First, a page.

Home Office considers complaints examiner after scathing ombudsman report

By on 08/06/2021 | Updated on 08/06/2021
The UK Home Office could introduce an independent complaints examiner (ICE) after a scathing report from the Parliamentary and Health Service Ombudsman. Credit: Philafrenzy/Wikimedia

The UK Home Office could introduce an independent complaints examiner (ICE) after a scathing report from the Parliamentary and Health Service Ombudsman, which found that a ‘Windrush generation’ UK resident was wrongly threatened with deportation after 50 years of living legally in Britain.

The report looked into the case of Rupert Everett, a UK resident since 1962 who had his passport impounded and driving licence revoked, and was threatened with forcible removal in a four-year ordeal. He died in 2019 without receiving an apology or compensation, and his case was taken to the ombudsman by his daughter. 

“It is particularly sad the last years of [Everett’s] life were characterised by a distressing struggle to validate his right to remain in a country he had the right to live in,” the report says. “The injustice to him caused by the maladministration we have identified, was extremely serious.”


The ombudsman found maladministration in three areas of the Home Office’s treatment of Everett. These included: in decision-making, “where relevant considerations were not taken into account”; in record-keeping around his status, decisions around his case and his evidence; and in complaint handling, where there was a delay and “a failure to attempt to put right what had gone wrong”.

In response to the problems highlighted around complaints, the Home Office said it is working to improve both signposting for and the complaints process itself.

The Home Office also confirmed it was “looking into” introducing an ICE following the ombudsman’s report, but it was too early to publish any details. An ICE model would be likely to resemble those introduced in other departments including the Department for Work and Pensions, whose ICE oversees maladministration complaints in 12 organisations including the Child Support Agency and Jobcentre Plus.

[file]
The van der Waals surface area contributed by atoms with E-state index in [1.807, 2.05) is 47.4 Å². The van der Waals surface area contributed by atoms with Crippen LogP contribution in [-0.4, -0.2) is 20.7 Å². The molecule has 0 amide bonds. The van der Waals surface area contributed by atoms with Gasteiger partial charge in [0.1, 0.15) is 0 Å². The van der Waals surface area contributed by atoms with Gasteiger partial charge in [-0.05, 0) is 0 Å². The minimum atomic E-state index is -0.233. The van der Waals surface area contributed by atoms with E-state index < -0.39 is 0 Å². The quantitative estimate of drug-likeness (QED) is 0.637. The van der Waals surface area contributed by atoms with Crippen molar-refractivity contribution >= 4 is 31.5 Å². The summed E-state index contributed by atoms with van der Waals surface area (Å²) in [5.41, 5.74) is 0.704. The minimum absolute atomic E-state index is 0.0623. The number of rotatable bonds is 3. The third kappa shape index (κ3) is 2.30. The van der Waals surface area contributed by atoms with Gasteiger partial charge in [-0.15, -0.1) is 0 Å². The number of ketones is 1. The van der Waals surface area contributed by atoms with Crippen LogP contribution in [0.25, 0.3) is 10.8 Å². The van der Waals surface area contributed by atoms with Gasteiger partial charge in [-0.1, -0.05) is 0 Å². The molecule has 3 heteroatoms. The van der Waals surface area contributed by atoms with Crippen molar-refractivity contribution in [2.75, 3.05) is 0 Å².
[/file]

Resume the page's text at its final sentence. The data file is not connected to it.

The ombudsman’s report notes that the department had told it that both these changes would be a “progressive cultural step” that would make it “better at treating their customers with respect”.

Mr Everett’s case

Everett’s treatment is the latest to emerge in the long-running Windrush Scandal. He was among thousands of other Caribbean nationals who were granted indefinite leave to enter the UK between 1948 and 1973. Yet poor record keeping by the Home Office and its “hostile environment” policy from 2012 led actions such as people being deported, threatened with deportation, detained or denied services. The UK government apologised in 2019 and pledged to reform its immigration services.

Everett’s ordeal began in March 2015 when he applied for a permanent status document. He then withdrew the application so he could travel to Jamaica. On his return he was contacted by Capita, the contractor working on behalf of Immigration Enforcement, and told he was residing in the country illegally and should make preparations to leave. The ombudsman found that there were no grounds to ever contact Everett.

This was followed up by the Home Office’s Immigration Enforcement unit, with a letter giving Everett “notice of liability of removal”’ and warning his “life would become increasingly difficult” if he refused to leave. Later, his passport, which contained his ILE stamp, was impounded; and on another occasion, his driving licence was revoked. He was finally given his ILE status back in 2016, after providing national insurance records going back decades.

Eight months later, in 2017, he applied again for a permanent status document and was met with obfuscation from UK Visa and Immigration (UKVI), including demands – which went beyond its own guidance – to see paperwork going back decades. He was granted the document.

In 2018 Everett was asked to apply for British citizenship under the Windrush scheme. He did so, and was told he had to provide evidence of residency in the UK from 1962 to 2001. He was finally granted British citizenship in August 2018, after providing three passports and his full national insurance record.  

He then made a formal complaint in 2018 over his treatment. The UKVI took over 6 months to respond, despite having a 20-day target. It failed to respond to his extensive points, and the issue was still unresolved when Mr Everett died in 2019.

Among its recommendations, the ombudsman said Everett’s daughter should receive an apology and £10,000 within six weeks. It also wants UKVI to report back to the Home Affairs Select Committee on the “lessons it learned”, and to feed into the Wendy Williams’ review into the Windrush Scandal when she reviews Home Office progress in September.

Ombudsman Rob Behrens said: “A well-loved father and grandfather spent the last years of his life in severe depression and anxiety because he was being wrongfully pursued and threatened by Immigration Enforcement. UKVI failed to adhere to its own standards. It should acknowledge the distress it has caused and make sure cases like this are not repeated.”

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